1. Right click the Docker Desktop taskbar icon.

    2. Click the Quit Docker Desktop option.

  3. Stop any running WSL instances with the command:

    wsl --shutdown
  4. Verify all WSL instances have stopped with the command:

    wsl -l -v
  5. Start a WSL instance and perform the following steps as root:

    1. Verify the systemd subsystem is not registered:

      1. Check for the systemd cgroup hierarchy with the following command:

        grep systemd /proc/self/cgroup
      2. If any matches are found, re-check the Configuration requirements and follow the Setup instructions again.

    2. Mount the systemd cgroup hierarchy with the following commands:

    mkdir /sys/fs/cgroup/systemd
    mount cgroup -t cgroup /sys/fs/cgroup/systemd -o none,name=systemd,xattr
  6. Start Docker Desktop.

You should now be able to use ansible-test with the --docker option.

Linux cgroup configuration


These changes will need to be re-applied each time the container host is booted.

For certain container hosts and container combinations, additional setup on the container host may be required. In these situations ansible-test will report an error and provide additional instructions to run as root:

mkdir /sys/fs/cgroup/systemd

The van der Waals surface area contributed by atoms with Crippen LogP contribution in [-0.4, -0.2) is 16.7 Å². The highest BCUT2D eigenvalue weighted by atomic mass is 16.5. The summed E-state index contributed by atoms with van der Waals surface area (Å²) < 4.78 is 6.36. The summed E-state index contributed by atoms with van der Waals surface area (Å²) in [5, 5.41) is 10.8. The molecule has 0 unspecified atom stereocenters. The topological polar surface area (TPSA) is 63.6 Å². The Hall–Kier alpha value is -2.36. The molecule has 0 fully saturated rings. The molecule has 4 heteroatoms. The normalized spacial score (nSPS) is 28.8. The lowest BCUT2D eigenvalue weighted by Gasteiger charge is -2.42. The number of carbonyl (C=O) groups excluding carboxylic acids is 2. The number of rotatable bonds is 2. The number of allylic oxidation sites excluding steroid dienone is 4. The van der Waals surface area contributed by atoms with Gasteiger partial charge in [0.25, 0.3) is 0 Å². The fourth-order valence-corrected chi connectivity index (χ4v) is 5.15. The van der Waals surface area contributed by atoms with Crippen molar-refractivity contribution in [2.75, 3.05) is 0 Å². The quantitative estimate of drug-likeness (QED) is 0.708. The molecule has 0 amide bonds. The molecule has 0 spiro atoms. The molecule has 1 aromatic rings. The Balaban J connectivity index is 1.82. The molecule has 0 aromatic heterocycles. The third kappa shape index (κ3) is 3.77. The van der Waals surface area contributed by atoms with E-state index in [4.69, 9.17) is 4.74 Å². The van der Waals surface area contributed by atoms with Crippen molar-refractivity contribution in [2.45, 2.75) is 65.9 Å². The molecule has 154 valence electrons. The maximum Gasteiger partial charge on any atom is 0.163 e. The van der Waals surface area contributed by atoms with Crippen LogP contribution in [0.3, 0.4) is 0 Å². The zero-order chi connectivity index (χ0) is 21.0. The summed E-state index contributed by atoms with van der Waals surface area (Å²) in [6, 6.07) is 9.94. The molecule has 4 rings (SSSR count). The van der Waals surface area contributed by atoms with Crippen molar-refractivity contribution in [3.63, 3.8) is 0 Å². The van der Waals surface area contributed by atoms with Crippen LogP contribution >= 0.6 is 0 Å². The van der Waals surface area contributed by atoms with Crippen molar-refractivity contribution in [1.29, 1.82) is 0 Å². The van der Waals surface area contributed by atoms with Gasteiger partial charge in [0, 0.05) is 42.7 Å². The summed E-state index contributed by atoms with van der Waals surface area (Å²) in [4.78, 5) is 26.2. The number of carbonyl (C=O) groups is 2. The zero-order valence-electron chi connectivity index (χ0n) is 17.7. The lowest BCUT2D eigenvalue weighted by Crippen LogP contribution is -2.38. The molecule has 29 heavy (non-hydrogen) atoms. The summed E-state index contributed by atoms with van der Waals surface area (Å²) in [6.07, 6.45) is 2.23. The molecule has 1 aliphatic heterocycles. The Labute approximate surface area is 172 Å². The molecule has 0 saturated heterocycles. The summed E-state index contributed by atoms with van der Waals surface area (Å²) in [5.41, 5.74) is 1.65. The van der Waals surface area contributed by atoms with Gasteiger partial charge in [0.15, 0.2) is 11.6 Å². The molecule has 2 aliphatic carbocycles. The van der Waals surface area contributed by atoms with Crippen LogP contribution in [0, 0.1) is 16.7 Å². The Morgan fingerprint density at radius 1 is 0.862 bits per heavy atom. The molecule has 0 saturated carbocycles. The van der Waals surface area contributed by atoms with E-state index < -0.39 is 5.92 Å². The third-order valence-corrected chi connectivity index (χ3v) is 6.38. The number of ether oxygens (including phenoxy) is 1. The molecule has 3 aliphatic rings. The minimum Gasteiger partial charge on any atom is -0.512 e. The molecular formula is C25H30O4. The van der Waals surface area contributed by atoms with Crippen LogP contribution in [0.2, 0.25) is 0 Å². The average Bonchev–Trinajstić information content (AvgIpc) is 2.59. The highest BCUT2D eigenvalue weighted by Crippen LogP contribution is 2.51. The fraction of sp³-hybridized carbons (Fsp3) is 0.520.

mount cgroup -t cgroup /sys/fs/cgroup/systemd -o none,name=systemd,xattr

If you are using rootless Podman, an additional command must be run, also as root. Make sure to substitute your user and group for {user} and {group} respectively:

chown -R {user}:{group} /sys/fs/cgroup/systemd

When using Podman, you may need to stop existing Podman processes after following the Linux cgroup configuration instructions. Otherwise Podman may be unable to see the new mount point.

You can check to see if Podman is running by looking for podman and catatonit processes.

Remote virtual machines

Remote virtual machines are recommended for running integration tests not suitable for execution in containers.

The --remote option runs tests in a cloud hosted ephemeral virtual machine.


An API key is required to use this feature, unless running under an approved Azure Pipelines organization.

To see the list of supported systems, use the --help option with the ansible-test command you want to use.


The list of available systems is dependent on the ansible-test command you are using.

Python virtual environments

Python virtual environments provide a simple way to achieve isolation from the system and user Python environments. They are recommended for unit and integration tests when the --docker and --remote options cannot be used.

The --venv option runs tests in a virtual environment managed by ansible-test. Requirements are automatically installed before tests are run.

Composite environment arguments